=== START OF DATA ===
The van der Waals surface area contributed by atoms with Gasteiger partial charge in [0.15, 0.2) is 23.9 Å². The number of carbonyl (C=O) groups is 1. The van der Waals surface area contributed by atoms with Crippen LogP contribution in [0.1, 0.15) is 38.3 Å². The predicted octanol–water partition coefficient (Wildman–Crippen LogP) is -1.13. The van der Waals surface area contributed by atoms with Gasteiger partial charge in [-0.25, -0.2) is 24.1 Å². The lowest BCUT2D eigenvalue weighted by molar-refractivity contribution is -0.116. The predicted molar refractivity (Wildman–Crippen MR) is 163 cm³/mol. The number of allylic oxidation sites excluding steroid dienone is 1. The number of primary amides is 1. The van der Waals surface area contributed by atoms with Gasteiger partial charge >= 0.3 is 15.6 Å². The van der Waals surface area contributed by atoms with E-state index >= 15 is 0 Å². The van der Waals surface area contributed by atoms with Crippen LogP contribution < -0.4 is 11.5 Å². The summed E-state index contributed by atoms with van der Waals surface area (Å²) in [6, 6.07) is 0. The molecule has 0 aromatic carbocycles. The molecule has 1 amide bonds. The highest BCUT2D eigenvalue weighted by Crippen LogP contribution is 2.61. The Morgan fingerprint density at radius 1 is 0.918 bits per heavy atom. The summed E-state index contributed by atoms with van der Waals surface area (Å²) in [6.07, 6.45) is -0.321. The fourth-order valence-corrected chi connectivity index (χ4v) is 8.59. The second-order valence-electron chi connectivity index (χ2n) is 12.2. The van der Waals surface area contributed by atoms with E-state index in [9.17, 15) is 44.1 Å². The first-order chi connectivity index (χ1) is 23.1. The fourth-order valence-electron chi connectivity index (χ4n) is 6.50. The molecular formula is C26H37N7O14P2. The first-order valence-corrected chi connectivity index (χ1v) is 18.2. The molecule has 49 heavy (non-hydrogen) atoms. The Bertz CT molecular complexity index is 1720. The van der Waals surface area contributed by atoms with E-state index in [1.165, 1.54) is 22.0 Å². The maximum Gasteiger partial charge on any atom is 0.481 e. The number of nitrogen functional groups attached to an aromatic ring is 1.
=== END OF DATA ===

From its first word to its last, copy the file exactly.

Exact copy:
The van der Waals surface area contributed by atoms with Gasteiger partial charge in [0.15, 0.2) is 23.9 Å². The number of carbonyl (C=O) groups is 1. The van der Waals surface area contributed by atoms with Crippen LogP contribution in [0.1, 0.15) is 38.3 Å². The predicted octanol–water partition coefficient (Wildman–Crippen LogP) is -1.13. The van der Waals surface area contributed by atoms with Gasteiger partial charge in [-0.25, -0.2) is 24.1 Å². The lowest BCUT2D eigenvalue weighted by molar-refractivity contribution is -0.116. The predicted molar refractivity (Wildman–Crippen MR) is 163 cm³/mol. The number of allylic oxidation sites excluding steroid dienone is 1. The number of primary amides is 1. The van der Waals surface area contributed by atoms with Gasteiger partial charge >= 0.3 is 15.6 Å². The van der Waals surface area contributed by atoms with E-state index >= 15 is 0 Å². The van der Waals surface area contributed by atoms with Crippen LogP contribution < -0.4 is 11.5 Å². The summed E-state index contributed by atoms with van der Waals surface area (Å²) in [6, 6.07) is 0. The molecule has 0 aromatic carbocycles. The molecule has 1 amide bonds. The highest BCUT2D eigenvalue weighted by Crippen LogP contribution is 2.61. The Morgan fingerprint density at radius 1 is 0.918 bits per heavy atom. The summed E-state index contributed by atoms with van der Waals surface area (Å²) in [6.07, 6.45) is -0.321. The fourth-order valence-corrected chi connectivity index (χ4v) is 8.59. The second-order valence-electron chi connectivity index (χ2n) is 12.2. The van der Waals surface area contributed by atoms with E-state index in [9.17, 15) is 44.1 Å². The first-order chi connectivity index (χ1) is 23.1. The fourth-order valence-electron chi connectivity index (χ4n) is 6.50. The molecular formula is C26H37N7O14P2. The first-order valence-corrected chi connectivity index (χ1v) is 18.2. The molecule has 49 heavy (non-hydrogen) atoms. The Bertz CT molecular complexity index is 1720. The van der Waals surface area contributed by atoms with E-state index in [1.165, 1.54) is 22.0 Å². The maximum Gasteiger partial charge on any atom is 0.481 e. The number of nitrogen functional groups attached to an aromatic ring is 1.